Join Bridge Winners
All comments by Jonathan Mestel
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3 by a passed hand seems best to me. I like double to show spades, and I don't see how passing will help. If we end up in clubs we'll be ruffing in the short hand.
July 14, 2016
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The main chance here is running spades. Declarer is more likely to have a long stop like Qxx in , whereas any stop is more likely be A or K, so I prefer a heart lead. If I lead a diamond it would be the 8. I would have bid 4 - it's what RHO doesn't want to hear.
July 14, 2016
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I don't agree that partner's double is an order not to bid on; yes he has defensive potential, x x AKxxxx AKxxx? Change his A to A and still I'm sacrificing. I'm trusting LHO here. I'll launch 7 and take the blame if it's wrong.
July 14, 2016
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Isn't partner likely to be ruffing spades here?
July 8, 2016
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At matchpoints I'm not going to give up on Kx onside nor the possible 2nd diamond trick. Not clear whether to try 5 or Q at trick 1. You don't tell us what leads they're playing but assuming it's 2nd & 4ths, I think I'd play Q at trick 1, and then subsequently a to the Q. I've gone down before, and the contract looks normal.
Feb. 16, 2016
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On these sequences I think double means “I'm going to bid on unless you tell me not to” and fits the bill here. The trouble with passing to see if partner doubles is that he is not expecting us to bid again and will likely keep quiet on many hands when we want to defend.
Feb. 15, 2016
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I wonder. Suppose East holds Q10xx Axxx xx QJx. If declarer has 9 you can see you'll be automatically squeezed so you should probably return J when in in with 10. The same may also be true without Q even, to give declarer a losing option.
Fortunately, most defenders don't do this to us.

I'm undecided between this line and playing K aiming to finesse 7. which only fails to the 3 xx doubletons with Q.

Nice problem, Frances.
Feb. 15, 2016
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I think that's premature. It'll be tough for them not to cover later in the play too, and they'll be under pressure on the run of the diamonds Kxx AJxxx x Qxxx ? Although they might have overcalled with that.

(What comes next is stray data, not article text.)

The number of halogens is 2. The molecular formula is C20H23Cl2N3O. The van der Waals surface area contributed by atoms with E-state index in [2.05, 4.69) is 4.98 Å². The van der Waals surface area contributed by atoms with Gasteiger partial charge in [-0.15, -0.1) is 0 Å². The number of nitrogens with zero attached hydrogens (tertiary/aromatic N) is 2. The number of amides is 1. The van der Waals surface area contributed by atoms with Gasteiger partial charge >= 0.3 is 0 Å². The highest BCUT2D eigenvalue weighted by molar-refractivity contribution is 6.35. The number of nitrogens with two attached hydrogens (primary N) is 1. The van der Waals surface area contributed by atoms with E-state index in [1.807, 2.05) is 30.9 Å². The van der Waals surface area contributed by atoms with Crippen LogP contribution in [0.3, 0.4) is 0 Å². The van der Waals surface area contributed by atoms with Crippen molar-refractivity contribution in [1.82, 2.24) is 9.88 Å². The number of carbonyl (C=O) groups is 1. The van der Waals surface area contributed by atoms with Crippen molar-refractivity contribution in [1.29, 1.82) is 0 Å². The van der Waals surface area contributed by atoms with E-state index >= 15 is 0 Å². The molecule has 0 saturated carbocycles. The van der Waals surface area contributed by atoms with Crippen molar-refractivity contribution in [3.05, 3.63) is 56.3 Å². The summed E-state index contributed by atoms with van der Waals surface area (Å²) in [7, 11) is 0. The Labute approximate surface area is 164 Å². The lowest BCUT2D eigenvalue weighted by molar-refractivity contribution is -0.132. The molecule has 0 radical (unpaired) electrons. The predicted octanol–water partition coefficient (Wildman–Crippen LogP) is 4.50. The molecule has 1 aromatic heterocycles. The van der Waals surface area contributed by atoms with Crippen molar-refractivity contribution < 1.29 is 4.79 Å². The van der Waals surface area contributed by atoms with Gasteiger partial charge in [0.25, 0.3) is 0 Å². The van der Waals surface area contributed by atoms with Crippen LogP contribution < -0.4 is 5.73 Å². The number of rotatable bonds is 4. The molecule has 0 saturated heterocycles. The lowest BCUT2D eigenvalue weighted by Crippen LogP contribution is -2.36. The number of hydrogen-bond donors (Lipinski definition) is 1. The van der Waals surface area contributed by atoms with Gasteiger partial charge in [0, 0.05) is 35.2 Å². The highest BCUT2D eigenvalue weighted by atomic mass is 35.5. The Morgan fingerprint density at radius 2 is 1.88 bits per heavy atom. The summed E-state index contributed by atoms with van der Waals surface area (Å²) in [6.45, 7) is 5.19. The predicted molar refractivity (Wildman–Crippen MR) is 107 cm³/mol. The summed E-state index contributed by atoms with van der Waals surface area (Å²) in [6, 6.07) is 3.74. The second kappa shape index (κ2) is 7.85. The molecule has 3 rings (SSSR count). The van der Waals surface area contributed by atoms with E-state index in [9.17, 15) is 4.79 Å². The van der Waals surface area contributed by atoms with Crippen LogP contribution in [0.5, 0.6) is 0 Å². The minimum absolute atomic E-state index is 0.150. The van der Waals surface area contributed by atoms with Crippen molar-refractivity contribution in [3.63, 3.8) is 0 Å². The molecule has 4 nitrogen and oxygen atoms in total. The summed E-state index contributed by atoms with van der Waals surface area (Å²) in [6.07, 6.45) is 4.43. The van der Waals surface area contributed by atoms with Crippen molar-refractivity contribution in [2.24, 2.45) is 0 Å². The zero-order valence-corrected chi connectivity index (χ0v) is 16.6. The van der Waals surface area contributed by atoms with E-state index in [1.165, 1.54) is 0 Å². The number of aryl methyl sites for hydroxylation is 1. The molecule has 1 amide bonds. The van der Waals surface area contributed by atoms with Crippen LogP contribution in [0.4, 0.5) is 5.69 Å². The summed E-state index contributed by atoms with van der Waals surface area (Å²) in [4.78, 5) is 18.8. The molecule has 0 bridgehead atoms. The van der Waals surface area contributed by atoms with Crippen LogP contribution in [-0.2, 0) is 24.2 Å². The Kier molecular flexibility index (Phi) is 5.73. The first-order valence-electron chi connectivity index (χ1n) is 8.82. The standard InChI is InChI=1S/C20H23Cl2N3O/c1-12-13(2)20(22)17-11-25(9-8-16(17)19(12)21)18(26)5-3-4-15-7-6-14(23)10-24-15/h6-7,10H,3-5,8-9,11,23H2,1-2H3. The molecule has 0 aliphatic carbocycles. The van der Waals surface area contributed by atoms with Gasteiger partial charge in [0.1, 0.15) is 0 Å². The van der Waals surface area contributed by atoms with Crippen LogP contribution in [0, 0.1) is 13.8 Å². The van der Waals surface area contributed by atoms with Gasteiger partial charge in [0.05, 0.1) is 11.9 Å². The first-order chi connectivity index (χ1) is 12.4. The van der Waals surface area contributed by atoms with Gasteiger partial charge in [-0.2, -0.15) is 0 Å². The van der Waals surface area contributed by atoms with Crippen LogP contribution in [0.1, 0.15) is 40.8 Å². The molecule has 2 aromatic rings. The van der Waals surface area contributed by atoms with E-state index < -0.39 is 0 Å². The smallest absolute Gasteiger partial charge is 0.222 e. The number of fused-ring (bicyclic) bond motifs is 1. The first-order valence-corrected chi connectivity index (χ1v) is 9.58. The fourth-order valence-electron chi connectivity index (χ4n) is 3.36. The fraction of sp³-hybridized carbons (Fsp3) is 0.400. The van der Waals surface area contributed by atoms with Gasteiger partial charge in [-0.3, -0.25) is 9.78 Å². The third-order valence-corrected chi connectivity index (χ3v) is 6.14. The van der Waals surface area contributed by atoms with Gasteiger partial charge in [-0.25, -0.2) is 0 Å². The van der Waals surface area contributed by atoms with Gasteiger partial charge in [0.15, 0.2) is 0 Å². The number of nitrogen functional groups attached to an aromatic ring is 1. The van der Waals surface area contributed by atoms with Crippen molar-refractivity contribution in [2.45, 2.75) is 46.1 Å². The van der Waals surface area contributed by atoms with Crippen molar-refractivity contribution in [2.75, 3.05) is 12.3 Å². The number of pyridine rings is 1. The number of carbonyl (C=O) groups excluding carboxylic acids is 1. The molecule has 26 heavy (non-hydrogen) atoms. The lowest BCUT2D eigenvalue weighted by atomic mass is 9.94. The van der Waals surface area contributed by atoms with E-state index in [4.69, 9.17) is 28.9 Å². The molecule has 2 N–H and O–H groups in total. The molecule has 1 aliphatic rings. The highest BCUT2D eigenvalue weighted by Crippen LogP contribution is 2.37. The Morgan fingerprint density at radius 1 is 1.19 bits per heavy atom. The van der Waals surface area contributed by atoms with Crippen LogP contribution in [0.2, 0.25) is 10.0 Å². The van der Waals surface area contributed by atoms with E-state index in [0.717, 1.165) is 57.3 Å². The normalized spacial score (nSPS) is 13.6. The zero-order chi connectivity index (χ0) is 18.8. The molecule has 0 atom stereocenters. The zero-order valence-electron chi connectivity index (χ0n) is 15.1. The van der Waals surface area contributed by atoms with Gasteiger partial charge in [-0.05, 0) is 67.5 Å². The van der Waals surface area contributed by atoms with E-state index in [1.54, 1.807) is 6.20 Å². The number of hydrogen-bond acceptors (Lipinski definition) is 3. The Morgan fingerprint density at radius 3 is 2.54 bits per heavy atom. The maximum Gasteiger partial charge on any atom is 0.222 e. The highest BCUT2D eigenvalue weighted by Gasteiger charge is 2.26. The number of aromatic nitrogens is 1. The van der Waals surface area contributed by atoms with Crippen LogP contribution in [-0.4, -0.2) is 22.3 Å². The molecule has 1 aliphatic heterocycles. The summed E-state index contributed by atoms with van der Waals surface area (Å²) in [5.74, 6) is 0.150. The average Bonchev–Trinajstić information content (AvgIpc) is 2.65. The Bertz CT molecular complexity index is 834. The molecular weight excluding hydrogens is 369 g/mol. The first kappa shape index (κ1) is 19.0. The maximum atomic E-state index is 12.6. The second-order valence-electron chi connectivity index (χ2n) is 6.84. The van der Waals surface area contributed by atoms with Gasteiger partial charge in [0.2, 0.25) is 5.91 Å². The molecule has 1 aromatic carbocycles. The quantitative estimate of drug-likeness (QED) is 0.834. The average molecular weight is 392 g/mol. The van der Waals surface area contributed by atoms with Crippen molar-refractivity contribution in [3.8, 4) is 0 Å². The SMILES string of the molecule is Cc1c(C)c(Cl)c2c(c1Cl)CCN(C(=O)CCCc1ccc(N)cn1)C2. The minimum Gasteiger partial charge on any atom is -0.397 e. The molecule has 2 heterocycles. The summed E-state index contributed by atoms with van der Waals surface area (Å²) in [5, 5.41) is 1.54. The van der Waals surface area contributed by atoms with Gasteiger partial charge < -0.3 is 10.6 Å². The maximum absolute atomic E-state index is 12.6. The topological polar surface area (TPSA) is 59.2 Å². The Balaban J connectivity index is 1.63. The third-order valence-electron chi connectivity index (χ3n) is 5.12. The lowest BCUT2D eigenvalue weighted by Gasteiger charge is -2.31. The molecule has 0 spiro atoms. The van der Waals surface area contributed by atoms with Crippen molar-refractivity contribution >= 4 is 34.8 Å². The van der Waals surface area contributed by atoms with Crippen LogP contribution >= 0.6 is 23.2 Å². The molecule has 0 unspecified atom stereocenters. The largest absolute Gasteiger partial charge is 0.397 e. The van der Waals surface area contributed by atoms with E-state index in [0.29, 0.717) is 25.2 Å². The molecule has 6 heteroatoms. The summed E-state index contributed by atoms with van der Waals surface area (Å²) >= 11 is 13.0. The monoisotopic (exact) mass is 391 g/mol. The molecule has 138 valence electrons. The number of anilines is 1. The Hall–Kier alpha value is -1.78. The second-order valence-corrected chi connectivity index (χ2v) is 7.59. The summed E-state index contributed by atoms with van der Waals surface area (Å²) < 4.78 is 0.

To return to the question, I think it's more interesting on an ostensibly 4th best 4 lead, but still I'd back Axxx over QJxx against most opponents
Jan. 28, 2016
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So to combine the above two comments, proper alert procedures involve semi-ology…
Jan. 14, 2016
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At this vul and scoring, I allow partner a lot of leeway. I'm passing. Clearly, the majority would bid 5 less often than I would.
Jan. 14, 2016
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No we scraped an opening bid. Actually, we were a bit incompetent (strong but not too familiar partner):

2 - 4NT (Straight Blackwood - I wanted to avoid the murk of a possible RKCB)

7 (That should be BW, but it's just possible idiot partner thinks he's showing 55 in the minors)

– 7NT (Hope he hasn't got a double void hand, but the 2IMPs must be worth it)

Some hands are just too powerful even for us to screw up.
Jan. 14, 2016
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Just last night, my partner and I held a 38 count:

Q10 AKxxx
K AQ
10xx AKQJxx
AKQJxxx –

Everything broke, so I made 7 overtricks. We gained 2 IMPs.
Jan. 13, 2016
Jonathan Mestel edited this comment Jan. 14, 2016
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I hate my double - even with FP agreements, the 6/6 bits alter things. I hope A holds and one other trick. Declarer may have A but surely not -honours, and partner's sequence suggests -length to me.
Jan. 12, 2016
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I agree. The best description, and partner likes to be involved.
Jan. 12, 2016